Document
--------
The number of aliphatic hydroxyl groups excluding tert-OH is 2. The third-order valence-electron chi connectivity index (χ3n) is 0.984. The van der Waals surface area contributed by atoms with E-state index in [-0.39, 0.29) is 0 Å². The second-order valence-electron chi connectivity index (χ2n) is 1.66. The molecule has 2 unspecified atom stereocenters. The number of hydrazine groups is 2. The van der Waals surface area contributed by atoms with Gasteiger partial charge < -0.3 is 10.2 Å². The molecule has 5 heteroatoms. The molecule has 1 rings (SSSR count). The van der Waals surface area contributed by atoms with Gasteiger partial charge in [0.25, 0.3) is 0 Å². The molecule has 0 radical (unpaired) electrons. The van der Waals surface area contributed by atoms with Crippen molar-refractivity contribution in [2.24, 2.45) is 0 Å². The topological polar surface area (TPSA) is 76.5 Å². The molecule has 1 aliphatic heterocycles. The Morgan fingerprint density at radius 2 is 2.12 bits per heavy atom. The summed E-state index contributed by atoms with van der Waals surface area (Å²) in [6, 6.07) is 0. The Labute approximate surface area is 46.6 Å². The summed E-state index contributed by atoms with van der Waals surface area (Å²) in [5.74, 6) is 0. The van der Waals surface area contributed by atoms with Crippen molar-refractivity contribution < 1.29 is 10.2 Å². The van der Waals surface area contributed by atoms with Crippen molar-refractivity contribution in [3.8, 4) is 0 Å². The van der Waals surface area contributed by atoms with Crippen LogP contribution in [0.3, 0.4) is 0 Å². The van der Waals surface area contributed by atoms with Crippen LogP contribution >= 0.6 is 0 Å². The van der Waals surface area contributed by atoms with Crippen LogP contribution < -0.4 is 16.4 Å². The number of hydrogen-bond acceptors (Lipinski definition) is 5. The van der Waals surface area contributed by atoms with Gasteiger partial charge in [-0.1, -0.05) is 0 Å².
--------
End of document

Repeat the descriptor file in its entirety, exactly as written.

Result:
The number of aliphatic hydroxyl groups excluding tert-OH is 2. The third-order valence-electron chi connectivity index (χ3n) is 0.984. The van der Waals surface area contributed by atoms with E-state index in [-0.39, 0.29) is 0 Å². The second-order valence-electron chi connectivity index (χ2n) is 1.66. The molecule has 2 unspecified atom stereocenters. The number of hydrazine groups is 2. The van der Waals surface area contributed by atoms with Gasteiger partial charge < -0.3 is 10.2 Å². The molecule has 5 heteroatoms. The molecule has 1 rings (SSSR count). The van der Waals surface area contributed by atoms with Gasteiger partial charge in [0.25, 0.3) is 0 Å². The molecule has 0 radical (unpaired) electrons. The van der Waals surface area contributed by atoms with Crippen molar-refractivity contribution in [2.24, 2.45) is 0 Å². The topological polar surface area (TPSA) is 76.5 Å². The molecule has 1 aliphatic heterocycles. The Morgan fingerprint density at radius 2 is 2.12 bits per heavy atom. The summed E-state index contributed by atoms with van der Waals surface area (Å²) in [6, 6.07) is 0. The Labute approximate surface area is 46.6 Å². The summed E-state index contributed by atoms with van der Waals surface area (Å²) in [5.74, 6) is 0. The van der Waals surface area contributed by atoms with Crippen molar-refractivity contribution < 1.29 is 10.2 Å². The van der Waals surface area contributed by atoms with Crippen molar-refractivity contribution in [3.8, 4) is 0 Å². The van der Waals surface area contributed by atoms with Crippen LogP contribution in [0.3, 0.4) is 0 Å². The van der Waals surface area contributed by atoms with Crippen LogP contribution >= 0.6 is 0 Å². The van der Waals surface area contributed by atoms with Crippen LogP contribution < -0.4 is 16.4 Å². The number of hydrogen-bond acceptors (Lipinski definition) is 5. The van der Waals surface area contributed by atoms with Gasteiger partial charge in [-0.1, -0.05) is 0 Å².